British teenager Jaffar Deghayes dies fighting in Syria six months after the death of his brother

Jaffar Deghayes, 17, left his home in Brighton earlier this year to join rebel forces fighting to overthrow dictator Bashar al-Assad's government

A teenage British Muslim has died fighting in Syria, six months after his brother was also killed in the war-torn country, their father has said.

Jaffar Deghayes, 17, left his home in Brighton earlier this year to join rebel forces fighting to overthrow dictator Bashar al-Assad's government. The teenager is believed to have died at the weekend.

His brother Abdullah, 18, died in Latakia province in April after leaving in January to take up arms with the al-Qaeda-affiliated group Jabhat al-Nusra.

Their father Abubaker Deghayes received a message yesterday from the pair's brother Amer, 20, who also travelled to Syria, relaying the news of the death of Jaffar.

Mr Deghayes, of Saltdean, East Sussex, said: "Amer sent me a message via the internet. All I know is that (Jaffar) was fighting against Assad and was killed in battle.

"I don't know much else. I can only hope and pray to God to accept him and have mercy on him."

Abubaker Deghayes speaking from his home in Saltdean, East Sussex, after he said that a second of his sons had been killed in war-torn Syria (PA)

The brothers are the nephews of former Guantanamo Bay detainee Omar Deghayes.

In April, Abubaker Deghayes said the brothers had gone to Syria "of their own free will" without the consent of their parents.

He said they had not been in contact with any groups encouraging young Muslims to fight in Syria.

Following Abudllah's death, counter-terrorism officers raided the family home and seized material after a warrant was issued under the Terrorism Act 2000.

Abubaker Deghayes has previously said that his three sons could have helped the cause in Syria from the UK by lobbying the government.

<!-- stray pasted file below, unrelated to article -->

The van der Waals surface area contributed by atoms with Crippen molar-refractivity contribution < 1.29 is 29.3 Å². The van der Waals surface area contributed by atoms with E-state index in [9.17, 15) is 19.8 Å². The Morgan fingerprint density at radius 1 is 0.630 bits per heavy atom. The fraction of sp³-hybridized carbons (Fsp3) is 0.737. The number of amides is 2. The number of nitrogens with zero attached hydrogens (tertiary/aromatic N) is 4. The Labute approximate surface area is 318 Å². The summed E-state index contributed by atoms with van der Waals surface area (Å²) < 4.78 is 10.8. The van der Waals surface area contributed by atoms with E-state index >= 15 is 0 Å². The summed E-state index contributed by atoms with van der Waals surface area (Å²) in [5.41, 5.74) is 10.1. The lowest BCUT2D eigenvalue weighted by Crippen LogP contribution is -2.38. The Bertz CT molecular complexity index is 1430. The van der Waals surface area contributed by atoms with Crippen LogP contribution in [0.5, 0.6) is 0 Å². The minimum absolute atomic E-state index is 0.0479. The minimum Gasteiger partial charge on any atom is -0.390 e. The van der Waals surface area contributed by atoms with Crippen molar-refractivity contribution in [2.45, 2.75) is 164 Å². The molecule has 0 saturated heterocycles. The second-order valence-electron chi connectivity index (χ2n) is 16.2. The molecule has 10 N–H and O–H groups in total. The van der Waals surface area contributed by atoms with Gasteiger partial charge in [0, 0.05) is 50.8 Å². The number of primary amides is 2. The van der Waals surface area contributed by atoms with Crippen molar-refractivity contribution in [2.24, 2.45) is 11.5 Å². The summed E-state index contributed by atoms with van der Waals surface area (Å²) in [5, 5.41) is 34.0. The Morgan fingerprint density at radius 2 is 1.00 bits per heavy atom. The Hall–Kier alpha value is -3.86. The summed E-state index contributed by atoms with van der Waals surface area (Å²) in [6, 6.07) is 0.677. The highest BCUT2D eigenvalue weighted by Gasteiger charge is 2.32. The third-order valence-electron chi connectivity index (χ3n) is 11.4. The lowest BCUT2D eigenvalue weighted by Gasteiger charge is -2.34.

But in a film shot by Vice News this year, Amer Deghayes said he had no intention of returning to Britain, adding: "My work here is not done.

"I came here to give victory to the people and make sure that they receive justice, and we still haven't reached the goal yet."

Counter-terrorism investigators have expressed concern about aspiring jihadists becoming radicalised after travelling from Britain to Syria.

Earlier this month it emerged a 19-year-old Muhammad Mehdi Hassan had become the fourth man from Portsmouth to die fighting in Kobani.

In January alone, 16 people were arrested on suspicion of terrorism offences related to Syria compared with 24 arrests in the whole of last year.

A Foreign Office spokesman said: "We are aware of reports of the death of a British national in Syria.

"The UK has advised for some time against all travel to Syria, where all UK consular services are suspended.

"As we do not have any representation in Syria, it is extremely difficult to get any confirmation of deaths or injuries and our options for supporting British nationals there are extremely limited."

Sussex Police has urged anyone who has concerns or information about anyone planning to travel to Syria or Iraq to contact the force.

Additional reporting by Press Association